NEW: Anti-nuclear activists warn of a potential environmental catastrophe
The San Onofre nuclear plant has been shut down since radioactive gas escaped
Officials have said there's no harm to the public health, but can't identify problem's cause
The head of the NRC says the plant won't restart until a cause and plan is put forward
A large Southern California nuclear plant is out of commission indefinitely, and will remain so until there is an understanding of what caused problems at two of its generators and an effective plan to address the issues, the nation’s top nuclear regulator said Friday.
Gregory Jaczko, chairman of the U.S. Nuclear Regulatory Commission, refused to give a timetable as to when the San Onofre nuclear plant could resume operation. He said only that his agency had “set some firm conditions” as to when that could happen.
“We won’t make a decision (to approve the facility’s restart) unless we’re satisfied that public health and safety will be protected,” Jaczko told reporters. “They have to demonstrate to us that they understand the causes, and … that they have a plan to address them.”
The power plant has been shut down since this winter, when a small amount of radioactive gas escaped from a steam generator during a water leak. At the time, federal regulators said there was no threat to public health, though they could not identify how much gas leaked or exactly why it had happened.
The water leak occurred in thousands of tubes that carry heated water from the reactor core through the plant’s steam generators.
Leaks occur periodically in older units, but plant owner Southern California Edison replaced the four steam generators at San Onofre in 2010 and 2011 as part of a $680 million project. They are in units 2 and 3 of the nuclear facility; unit 1 went out of service in 1992.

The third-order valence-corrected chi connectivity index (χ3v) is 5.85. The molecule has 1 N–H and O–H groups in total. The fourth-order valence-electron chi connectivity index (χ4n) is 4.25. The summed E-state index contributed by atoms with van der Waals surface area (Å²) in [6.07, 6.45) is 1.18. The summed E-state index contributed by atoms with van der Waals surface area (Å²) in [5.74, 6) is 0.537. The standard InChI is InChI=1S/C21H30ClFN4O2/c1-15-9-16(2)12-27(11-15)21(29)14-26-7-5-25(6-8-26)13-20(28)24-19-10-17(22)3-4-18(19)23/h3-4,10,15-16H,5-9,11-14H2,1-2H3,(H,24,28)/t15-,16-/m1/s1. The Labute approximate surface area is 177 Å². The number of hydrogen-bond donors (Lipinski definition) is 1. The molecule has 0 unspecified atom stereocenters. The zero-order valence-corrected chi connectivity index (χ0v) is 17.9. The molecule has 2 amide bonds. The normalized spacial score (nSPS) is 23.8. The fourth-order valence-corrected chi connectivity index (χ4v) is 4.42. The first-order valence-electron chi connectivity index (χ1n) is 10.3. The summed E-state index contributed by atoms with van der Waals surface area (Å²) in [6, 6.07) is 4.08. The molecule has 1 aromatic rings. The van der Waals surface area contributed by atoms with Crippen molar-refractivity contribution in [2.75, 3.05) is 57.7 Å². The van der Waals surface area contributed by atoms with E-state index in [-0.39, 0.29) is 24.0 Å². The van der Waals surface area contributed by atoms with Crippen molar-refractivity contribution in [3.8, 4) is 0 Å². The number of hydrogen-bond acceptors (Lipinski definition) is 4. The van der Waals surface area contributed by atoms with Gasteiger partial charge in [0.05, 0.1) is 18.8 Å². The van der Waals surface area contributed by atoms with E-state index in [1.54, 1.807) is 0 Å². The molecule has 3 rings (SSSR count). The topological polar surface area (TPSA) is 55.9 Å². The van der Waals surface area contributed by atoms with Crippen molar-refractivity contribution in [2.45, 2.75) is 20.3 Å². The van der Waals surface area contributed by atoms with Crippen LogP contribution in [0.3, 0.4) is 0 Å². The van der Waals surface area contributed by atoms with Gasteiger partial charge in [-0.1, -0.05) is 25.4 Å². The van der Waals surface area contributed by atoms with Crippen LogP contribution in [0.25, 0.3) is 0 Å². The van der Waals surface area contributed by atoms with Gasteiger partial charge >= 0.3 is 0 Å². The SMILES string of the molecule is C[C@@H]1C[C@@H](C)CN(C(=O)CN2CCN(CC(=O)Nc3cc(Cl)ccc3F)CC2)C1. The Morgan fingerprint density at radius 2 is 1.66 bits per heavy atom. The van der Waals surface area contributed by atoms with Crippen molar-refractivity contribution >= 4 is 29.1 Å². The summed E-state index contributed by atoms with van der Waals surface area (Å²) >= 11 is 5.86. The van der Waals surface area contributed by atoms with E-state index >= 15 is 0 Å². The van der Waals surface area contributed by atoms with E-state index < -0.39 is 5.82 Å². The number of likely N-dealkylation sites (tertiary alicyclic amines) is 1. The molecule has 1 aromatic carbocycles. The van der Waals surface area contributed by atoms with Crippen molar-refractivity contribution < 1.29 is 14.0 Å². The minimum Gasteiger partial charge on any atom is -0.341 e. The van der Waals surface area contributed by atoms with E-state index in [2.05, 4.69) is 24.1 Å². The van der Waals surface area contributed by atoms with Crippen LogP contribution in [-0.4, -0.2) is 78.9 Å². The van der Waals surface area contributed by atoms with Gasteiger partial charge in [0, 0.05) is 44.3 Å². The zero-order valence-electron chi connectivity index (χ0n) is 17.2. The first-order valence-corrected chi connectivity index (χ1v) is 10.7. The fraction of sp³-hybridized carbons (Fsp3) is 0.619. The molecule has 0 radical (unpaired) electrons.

Each of the 65-foot-tall, 640-ton generators – built by Japan’s Mitsubishi Heavy Industries – are packed with thousands of narrow tubes that carry hot, pressurized water from the reactors. The heat produces steam in a separate loop that drives the plant’s turbines and generators.
“Tubes are vibrating and rubbing against adjacent tubes and against support structures inside the steam generators,” the agency noted.
Eight of the more than 9,700 tubes in one of the unit 3 generators failed a pressure test, while six tubes in unit 2’s reactor needed to be plugged, the NRC has found. Another 186 tubes in unit 2, which was shut down for refueling at the time of the leak, were plugged “as a precautionary measure.”
In addition to driving the turbines to create electricity, the steam generators are “one of the barriers between the radioactive material in the reactor core and ultimately the external environment,” Jaczko noted.
Located near San Clemente, the San Onofre nuclear plant’s twin reactors are “Southern California’s largest and most reliable sources of electricity,” according to Southern California Edison’s website. When operational, the facility – which is owned by that utility, San Diego Gas and Electric and the city of Riverside – supplies power for 1.4 million households at any given time.
Anti-nuclear activists gathered Friday, not far from where Jaczko, Sen. Dianne Feinstein, D-California, and Rep. Darrell Issa, R-California, toured the power plant, to question the need for nuclear energy and raise alarms about a potential environmental catastrophe.
Gary Headrick, founder of the group San Clemente Green, said that such public pressure was needed in order to guard against a nuclear crisis along the lines of what happened last year at Japan’s Fukushima Daiichi plant.
“If we were to let things go as they’ve gone in the past, it’s very likely that we’d experience a Fukushima right here in Southern California,” Headrick said at the rally. “And that’s why we’re here today.”
CNN’s Greg Botelho contributed to this report.